Wednesday, May 7, 2008
Writer's Workshop: The Novel
This may be the perfect first read aloud of next year! I don't know how I missed this one two years ago, but what a great story. Thanks to my sister, Martha who teaches reading to several grades in our hometown, 4 Kids in 5E & 1 Crazy Year by Virginia Frances Schwartz will be on our library shelf, and I will recommend it to all of our fifth grade teachers.
At PS1, an overcrowded school in New York City, exciting things are about to happen. A new section of fifth grade is started with students from three existing classes. The students are hand picked, but that doesn't mean that they are the best and the brightest. Eighteen kids are chosen and sent to a new classroom with a new teacher full of new ideas. The story unfolds month by month through the eyes of the four main characters.
Max, who, with his mother, escaped an abusive situation through a series of shelters. He uses reading as an escape, and always has his nose in a book. He makes frequent trips to the library and one of the most meaningful parts for me is when he helps his friend Giovanni get a library card. This moment makes Giovanni feel like a rich man. While Max is a gifted reader, he doesn't like to write. In fact, in the beginning he refuses to write for fear that it will dig up too many bad memories and reveal too much of himself to the others.
Destiny is the student that comes from the most typical home. She is surrounded by lots of extended family and has plenty of support. In the beginning she is stressed that her best friend will not be in her class, and how will she ever get along. Destiny is the class busy body and actively snoops to find "dirt" on her classmates, especially Max, whom she considers a "man of mystery." Since her mother and Max's mother work together, she uses her connections to get the scoop. When she decides to share it via notes passed in class, Ms. Hill puts her at the front of the class and tells her to mind her own business.
Giovanni is an Italian immigrant that speaks English as a second language. His older brother before him was held back until he dropped out, and fears teachers and school in general. Giovanni also has the retention label hanging over his head, but makes the most of his second chance in the new classroom. He latches onto Max, the reader, and becomes one himself. His biggest hopes are to pass the fifth grade, and please his father. Giovanni is my favorite character with his "can do" spirit and humor.
Willie has recently moved to New York from Jamaica so that his single mother can better herself and her family. Every summer he returns to Jamaica to be with his grandmother and he constantly dreams of the islands and the blue green ocean. Ms. Hill gets him to channel his daydreaming into descriptive writing about life in the islands that help ailing grandmother get well.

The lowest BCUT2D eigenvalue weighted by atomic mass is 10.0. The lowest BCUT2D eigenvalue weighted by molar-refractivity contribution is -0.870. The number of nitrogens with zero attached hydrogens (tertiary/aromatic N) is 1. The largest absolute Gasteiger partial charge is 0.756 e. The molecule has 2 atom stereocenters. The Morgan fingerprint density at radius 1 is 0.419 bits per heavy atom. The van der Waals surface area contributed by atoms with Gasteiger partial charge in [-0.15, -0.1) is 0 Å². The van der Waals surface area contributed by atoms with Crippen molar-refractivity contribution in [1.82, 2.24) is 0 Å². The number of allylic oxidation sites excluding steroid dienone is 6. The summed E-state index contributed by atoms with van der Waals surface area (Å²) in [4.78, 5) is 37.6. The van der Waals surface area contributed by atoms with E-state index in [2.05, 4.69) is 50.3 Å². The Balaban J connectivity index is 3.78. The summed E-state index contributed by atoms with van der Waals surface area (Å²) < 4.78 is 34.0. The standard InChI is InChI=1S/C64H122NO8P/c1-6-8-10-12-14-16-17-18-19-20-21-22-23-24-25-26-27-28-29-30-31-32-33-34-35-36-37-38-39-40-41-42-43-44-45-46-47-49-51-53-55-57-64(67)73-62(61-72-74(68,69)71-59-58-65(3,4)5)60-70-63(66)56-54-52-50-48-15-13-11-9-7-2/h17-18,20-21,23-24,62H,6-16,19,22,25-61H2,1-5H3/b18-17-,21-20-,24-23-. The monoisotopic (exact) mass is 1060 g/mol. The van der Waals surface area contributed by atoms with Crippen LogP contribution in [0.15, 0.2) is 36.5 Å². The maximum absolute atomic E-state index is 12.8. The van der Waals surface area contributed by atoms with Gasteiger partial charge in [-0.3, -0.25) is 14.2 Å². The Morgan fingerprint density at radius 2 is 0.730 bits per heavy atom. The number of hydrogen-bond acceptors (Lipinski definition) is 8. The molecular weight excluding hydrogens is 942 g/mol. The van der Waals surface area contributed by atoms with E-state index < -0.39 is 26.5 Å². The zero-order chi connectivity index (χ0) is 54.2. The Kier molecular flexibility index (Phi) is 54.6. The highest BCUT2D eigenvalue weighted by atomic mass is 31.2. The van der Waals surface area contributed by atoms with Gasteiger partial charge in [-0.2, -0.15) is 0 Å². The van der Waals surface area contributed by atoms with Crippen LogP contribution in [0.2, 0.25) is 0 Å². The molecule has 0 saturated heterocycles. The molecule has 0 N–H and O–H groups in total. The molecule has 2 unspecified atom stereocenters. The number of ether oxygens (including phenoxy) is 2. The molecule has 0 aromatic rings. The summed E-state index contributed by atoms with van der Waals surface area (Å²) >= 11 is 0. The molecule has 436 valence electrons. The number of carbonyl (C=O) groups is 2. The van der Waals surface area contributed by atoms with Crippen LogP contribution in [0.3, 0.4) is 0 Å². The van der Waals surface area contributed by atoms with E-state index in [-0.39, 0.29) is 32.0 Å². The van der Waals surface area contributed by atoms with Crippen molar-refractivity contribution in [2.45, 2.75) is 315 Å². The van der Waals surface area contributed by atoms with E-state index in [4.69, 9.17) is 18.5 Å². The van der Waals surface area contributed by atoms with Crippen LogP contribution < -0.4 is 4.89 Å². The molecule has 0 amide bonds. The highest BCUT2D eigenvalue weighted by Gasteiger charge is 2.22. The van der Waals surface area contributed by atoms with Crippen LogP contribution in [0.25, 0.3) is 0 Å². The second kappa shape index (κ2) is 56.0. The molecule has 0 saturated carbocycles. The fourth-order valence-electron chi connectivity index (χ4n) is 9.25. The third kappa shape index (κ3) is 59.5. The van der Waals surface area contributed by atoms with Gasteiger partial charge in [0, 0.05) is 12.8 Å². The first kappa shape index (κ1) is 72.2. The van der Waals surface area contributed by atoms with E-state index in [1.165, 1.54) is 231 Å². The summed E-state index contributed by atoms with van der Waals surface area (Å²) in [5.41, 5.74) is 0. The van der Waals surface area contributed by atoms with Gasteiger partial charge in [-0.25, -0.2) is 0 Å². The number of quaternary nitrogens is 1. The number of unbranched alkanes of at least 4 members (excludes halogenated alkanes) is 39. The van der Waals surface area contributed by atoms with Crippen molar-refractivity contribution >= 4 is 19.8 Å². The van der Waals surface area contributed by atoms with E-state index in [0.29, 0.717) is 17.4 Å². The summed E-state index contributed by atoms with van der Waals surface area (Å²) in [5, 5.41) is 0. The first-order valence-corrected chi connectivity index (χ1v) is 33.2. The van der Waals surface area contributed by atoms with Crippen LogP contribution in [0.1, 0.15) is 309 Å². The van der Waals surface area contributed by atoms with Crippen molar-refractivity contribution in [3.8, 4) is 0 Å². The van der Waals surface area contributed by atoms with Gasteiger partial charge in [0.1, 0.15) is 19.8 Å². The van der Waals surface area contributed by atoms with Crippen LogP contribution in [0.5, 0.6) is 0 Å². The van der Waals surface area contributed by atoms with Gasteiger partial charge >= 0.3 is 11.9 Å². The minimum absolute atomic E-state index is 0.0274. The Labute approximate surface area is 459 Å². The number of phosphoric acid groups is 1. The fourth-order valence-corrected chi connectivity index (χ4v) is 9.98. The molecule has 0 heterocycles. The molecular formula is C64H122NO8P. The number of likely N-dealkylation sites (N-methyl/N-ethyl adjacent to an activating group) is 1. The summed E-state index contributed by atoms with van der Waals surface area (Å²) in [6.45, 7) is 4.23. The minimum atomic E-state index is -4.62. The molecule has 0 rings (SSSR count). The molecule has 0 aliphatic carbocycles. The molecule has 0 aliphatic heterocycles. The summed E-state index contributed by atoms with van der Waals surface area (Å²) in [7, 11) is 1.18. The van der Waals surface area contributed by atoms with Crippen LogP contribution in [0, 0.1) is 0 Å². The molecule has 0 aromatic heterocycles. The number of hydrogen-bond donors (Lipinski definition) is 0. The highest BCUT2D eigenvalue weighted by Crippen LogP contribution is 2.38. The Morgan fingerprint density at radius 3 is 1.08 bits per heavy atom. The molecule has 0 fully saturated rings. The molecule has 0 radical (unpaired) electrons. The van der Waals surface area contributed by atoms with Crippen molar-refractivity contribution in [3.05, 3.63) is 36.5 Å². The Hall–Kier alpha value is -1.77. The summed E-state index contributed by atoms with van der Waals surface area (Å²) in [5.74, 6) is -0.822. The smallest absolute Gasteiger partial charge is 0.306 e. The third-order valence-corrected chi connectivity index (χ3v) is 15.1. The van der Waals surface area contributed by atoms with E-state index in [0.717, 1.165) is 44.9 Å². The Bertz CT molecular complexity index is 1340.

Other students stories come into play as they interact with these four kids during the school year. Readers are also treated to stories about the characters outside of school, Giovanni's family pizza shop, Willie's mom encouraging Max's mom to go back to school, Destiny's family gatherings with cultural cooking, and Max's difficult time making it from an abusive home to some peace with a new man in his mother's life.
The new teacher, Ms. Hill, uses the Writers' Workshop with journals and lots of books to get her students enthused about their learning. At first I was a bit afraid of the "super teacher" syndrome, but Virginia Frances Schwartz does an excellent job of making her real and believable, and a role model for us all. In the author notes in the end, it is clear that this author knows of what she speaks!
The story is based on her experiences teaching in NYC while a student of writing guru Lucy Calkins. Schwartz was part of the Gould Grant at Columbia University which provided her with plenty of resources and ideas to increase children's reading and writing abilities. She continues to teachwriting to elementary kids today. The book reads like an entertaining case study for "The Writing Workshop," that will not only help teachers teach better, but also students learn better.
Kids are going to love this realistic fiction with its drama, humor, and learning portrayed. I may be late to the party on this one, but better late than never!